In addition, each career transition presents a new web of challenges. Respondents cited that when moving into their first leadership position, strategic thinking (30 percent) and creating networks (19 percent) were essential skills. Operational leaders reported that skills to engage and inspire employees (39 percent) and get work done through others (24 percent) were beneficial in their transitions. Strategic leaders reported benefitting most from skills that would help them navigate organizational politics (27 percent) and manage high-risk decisions (31 percent).
"Nothing is more daunting to a leader in a new role than realizing they don't have the skills necessary to perform well," emphasized Sinar. "Past experience doesn't guarantee future achievement when new jobs require new skills."
Give Them Choice, Quality Feedback and Clear Expectations or They'll Likely Quit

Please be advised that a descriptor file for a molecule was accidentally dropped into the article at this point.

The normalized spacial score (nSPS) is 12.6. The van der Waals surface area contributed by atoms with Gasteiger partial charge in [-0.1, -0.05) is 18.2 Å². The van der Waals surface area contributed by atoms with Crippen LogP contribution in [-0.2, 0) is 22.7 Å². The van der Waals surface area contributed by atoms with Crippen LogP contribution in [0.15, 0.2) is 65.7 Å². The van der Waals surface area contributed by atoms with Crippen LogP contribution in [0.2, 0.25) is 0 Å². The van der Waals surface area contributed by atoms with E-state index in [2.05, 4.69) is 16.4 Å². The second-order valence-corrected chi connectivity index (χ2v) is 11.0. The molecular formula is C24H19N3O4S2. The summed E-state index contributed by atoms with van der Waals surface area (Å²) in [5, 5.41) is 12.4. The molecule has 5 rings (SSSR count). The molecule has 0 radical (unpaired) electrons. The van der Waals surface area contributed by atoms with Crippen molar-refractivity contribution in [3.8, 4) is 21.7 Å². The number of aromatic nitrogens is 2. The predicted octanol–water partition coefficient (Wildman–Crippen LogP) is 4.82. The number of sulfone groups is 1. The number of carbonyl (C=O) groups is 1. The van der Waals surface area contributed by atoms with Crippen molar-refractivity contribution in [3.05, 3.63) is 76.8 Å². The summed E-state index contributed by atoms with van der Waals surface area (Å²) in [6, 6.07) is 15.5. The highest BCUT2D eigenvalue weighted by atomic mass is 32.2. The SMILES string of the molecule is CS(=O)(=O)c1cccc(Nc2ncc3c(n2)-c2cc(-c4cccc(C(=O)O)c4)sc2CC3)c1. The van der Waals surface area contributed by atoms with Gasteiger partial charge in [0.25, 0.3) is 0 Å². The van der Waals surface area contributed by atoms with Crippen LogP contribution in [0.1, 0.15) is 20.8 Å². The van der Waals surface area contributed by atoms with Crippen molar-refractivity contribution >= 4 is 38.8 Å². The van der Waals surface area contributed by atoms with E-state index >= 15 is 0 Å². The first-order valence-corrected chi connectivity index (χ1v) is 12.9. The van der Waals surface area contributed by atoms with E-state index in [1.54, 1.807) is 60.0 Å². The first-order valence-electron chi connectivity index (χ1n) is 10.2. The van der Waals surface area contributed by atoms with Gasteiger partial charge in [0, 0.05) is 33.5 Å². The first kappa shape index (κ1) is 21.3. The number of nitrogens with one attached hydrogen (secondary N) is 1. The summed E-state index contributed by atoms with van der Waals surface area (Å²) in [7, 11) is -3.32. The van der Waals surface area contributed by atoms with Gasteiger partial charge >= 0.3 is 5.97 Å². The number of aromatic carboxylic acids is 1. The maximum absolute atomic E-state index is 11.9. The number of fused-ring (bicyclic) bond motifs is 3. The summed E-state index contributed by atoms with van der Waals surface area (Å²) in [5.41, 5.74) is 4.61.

When forced to switch roles, the research showed that transitioning leaders were three times more likely to be dissatisfied in their new positions and more than two times more inclined to consider quitting. Surprise also contributes to transition satisfaction. Respondents who did not anticipate a job-switch were 80 percent "highly satisfied," compared with 66 percent for those who knew change was coming. Assessments are another source of frustration. Eighty-five percent of respondents are given either written assessment results without the benefits of feedback about their results, or no diagnostic assessment at all, leaving them less satisfied with their jobs because this approach left them with negative opinions about the insights and little direction about how to use them.
High Potentials Are at High Risk
High-potential leaders find themselves in even more of a predicament. Compared to their colleagues, high potentials make more transitions of greater complexity and more is expected of them. In fact, they are almost 10 times as likely to move out-of-country and want more, not less, guidance and instruction. Because their new and former managers overestimate the leader's ability to make a transition, they under deliver on mentoring them in their new roles. When we asked what would have helped them the most, almost half the high potentials surveyed said a more structured development plan.
The Guidance Dilemma